Pridiyathorn warns over energy policy

Pridiyathorn warns over energy policy

MR Pridiyathorn Devakula, a former deputy prime minister, issued an open letter to Prime Minister Srettha Thavisin on Friday urging the government to revise its energy policy before it is too late.

In the petition, MR Pridiyathorn outlined the potential economic damage that could result from the energy policy implemented by the Srettha government.

When the Pheu Thai-led government took office, the Oil Fuel Fund had a debt of 48 billion baht, but by the end of January that had jumped to 84 billion baht.

This came as a result of the Energy Ministry's decision to keep the diesel price at 30 baht, reduce the price of benzine and gasohol by another 2.50 baht per litre and keep the price of LPG below the expected rate.

From left, Dr Narongchai Akrasanee, a former energy minister, MR Pridiyathorn Devakula, a former deputy prime minister, and Kurujit Nakornthap, a former energy permanent secretary, read their open letter to the press on Friday outlining the potential economic damage caused by the government's energy policy.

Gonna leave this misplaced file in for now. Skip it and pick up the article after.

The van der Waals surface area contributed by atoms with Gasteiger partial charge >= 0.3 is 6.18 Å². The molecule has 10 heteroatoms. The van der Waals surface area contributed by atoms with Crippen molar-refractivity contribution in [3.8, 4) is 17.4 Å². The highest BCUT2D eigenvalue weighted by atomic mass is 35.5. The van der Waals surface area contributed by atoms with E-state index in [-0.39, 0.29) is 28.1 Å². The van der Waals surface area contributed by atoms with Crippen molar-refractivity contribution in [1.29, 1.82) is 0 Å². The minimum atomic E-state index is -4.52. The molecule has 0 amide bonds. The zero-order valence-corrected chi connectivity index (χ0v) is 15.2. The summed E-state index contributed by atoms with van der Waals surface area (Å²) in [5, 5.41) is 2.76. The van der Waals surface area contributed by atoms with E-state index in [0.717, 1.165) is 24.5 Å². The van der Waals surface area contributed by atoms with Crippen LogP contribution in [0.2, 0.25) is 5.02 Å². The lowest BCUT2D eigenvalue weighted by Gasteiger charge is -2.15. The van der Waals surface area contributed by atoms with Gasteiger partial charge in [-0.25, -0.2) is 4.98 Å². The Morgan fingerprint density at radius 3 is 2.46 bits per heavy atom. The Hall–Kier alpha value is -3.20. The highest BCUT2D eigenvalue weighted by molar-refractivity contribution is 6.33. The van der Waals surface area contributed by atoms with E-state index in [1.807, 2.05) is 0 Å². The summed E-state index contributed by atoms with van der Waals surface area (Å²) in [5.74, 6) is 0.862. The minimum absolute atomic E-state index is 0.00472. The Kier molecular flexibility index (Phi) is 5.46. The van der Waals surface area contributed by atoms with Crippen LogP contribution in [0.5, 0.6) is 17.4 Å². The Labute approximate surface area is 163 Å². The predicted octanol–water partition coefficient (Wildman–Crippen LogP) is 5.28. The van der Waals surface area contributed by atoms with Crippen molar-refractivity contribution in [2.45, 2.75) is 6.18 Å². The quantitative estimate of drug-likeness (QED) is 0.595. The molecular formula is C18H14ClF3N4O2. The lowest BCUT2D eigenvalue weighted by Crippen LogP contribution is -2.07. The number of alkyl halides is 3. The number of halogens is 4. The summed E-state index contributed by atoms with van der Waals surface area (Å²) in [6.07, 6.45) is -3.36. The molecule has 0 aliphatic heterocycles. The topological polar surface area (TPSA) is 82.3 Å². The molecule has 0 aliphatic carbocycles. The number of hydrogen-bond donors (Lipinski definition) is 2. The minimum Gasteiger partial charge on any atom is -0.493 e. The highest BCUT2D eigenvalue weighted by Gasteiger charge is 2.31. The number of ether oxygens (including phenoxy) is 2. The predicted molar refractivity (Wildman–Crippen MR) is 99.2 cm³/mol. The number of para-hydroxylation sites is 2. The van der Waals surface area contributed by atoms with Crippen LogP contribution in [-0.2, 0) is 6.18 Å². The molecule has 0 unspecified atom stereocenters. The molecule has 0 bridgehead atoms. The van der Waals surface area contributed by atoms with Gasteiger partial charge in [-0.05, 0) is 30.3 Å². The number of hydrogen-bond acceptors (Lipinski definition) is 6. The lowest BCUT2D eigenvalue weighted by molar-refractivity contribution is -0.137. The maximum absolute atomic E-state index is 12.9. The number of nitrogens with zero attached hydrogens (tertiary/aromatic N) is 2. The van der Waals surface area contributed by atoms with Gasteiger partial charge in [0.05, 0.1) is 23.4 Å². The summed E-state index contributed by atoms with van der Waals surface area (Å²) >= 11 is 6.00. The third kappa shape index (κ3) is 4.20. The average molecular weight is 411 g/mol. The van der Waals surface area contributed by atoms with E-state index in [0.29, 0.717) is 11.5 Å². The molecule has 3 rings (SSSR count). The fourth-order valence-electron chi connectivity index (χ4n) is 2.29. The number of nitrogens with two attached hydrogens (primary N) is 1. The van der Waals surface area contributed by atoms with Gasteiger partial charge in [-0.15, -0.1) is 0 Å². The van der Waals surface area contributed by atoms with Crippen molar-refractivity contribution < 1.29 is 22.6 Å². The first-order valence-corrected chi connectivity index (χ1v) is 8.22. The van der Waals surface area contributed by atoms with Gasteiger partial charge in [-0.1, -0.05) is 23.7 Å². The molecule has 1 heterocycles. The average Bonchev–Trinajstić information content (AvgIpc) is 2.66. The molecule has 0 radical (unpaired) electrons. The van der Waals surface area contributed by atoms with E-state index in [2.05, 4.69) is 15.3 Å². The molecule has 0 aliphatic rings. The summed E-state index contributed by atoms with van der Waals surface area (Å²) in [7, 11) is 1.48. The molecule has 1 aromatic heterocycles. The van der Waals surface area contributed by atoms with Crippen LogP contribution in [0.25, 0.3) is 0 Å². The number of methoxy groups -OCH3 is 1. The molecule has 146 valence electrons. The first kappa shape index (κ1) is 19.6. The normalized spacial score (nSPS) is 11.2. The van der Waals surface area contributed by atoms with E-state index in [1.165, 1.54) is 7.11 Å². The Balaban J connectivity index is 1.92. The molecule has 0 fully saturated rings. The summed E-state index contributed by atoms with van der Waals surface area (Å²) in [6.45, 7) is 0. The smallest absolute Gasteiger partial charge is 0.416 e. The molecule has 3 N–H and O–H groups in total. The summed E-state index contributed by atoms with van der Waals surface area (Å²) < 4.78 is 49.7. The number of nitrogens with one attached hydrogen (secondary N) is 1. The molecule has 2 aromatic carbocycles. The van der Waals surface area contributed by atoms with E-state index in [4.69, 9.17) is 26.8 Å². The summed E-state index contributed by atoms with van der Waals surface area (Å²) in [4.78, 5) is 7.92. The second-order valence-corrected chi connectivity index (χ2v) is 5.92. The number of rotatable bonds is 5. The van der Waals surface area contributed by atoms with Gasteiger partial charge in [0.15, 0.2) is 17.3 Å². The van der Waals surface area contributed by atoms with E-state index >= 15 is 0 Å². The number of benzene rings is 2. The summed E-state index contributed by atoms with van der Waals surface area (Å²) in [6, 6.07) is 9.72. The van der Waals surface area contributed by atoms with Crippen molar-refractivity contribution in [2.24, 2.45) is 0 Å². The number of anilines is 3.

If this policy continues, the Oil Fuel Fund's debt will soon reach its limit of 110 billion baht, prompting the government to use taxpayers' money to settle the debt, he said.

MR Pridiyathorn suggested that since global oil prices had not reached a critical level and were expected to drop, the government should raise money to improve the fund's liquidity and reduce its debt.

He also discussed the policy of subsidising electricity bills, which resulted in the state-run Electricity Generating Authority of Thailand (Egat) accumulating debts exceeding 137 billion baht by the end of December.

He said the government should implement measures to reduce this debt before being compelled to use taxpayers' money.

MR Pridiyathorn also criticised the ministry for not taking action to support the policy to use a higher-quality diesel that meets the Euro 5 environmental emission standard which took effect on Jan 1.

If the government fails to determine the appropriate price for Euro 5 diesel -- as requested by operators -- refineries that have invested in upgrading their facilities may not be so cooperative in future, he said.

MR Pridiyathorn also questioned how lower fuel costs would discourage people from switching to public transportation or electric cars, which can eliminate dust pollution. Lower prices would likely lead to increased fuel consumption and higher pollution levels, he said.

He said the ministry's new gas supply business model could result in lower gas costs for power producers but slightly higher costs for petrochemical producers.

Thailand spent almost four decades developing its petrochemical and related industries, and the new model would have a massive impact on both, he noted.

"We understand the government has a good intention of making people use inexpensive fuel, but the government must thoroughly consider the negative impact," he said.

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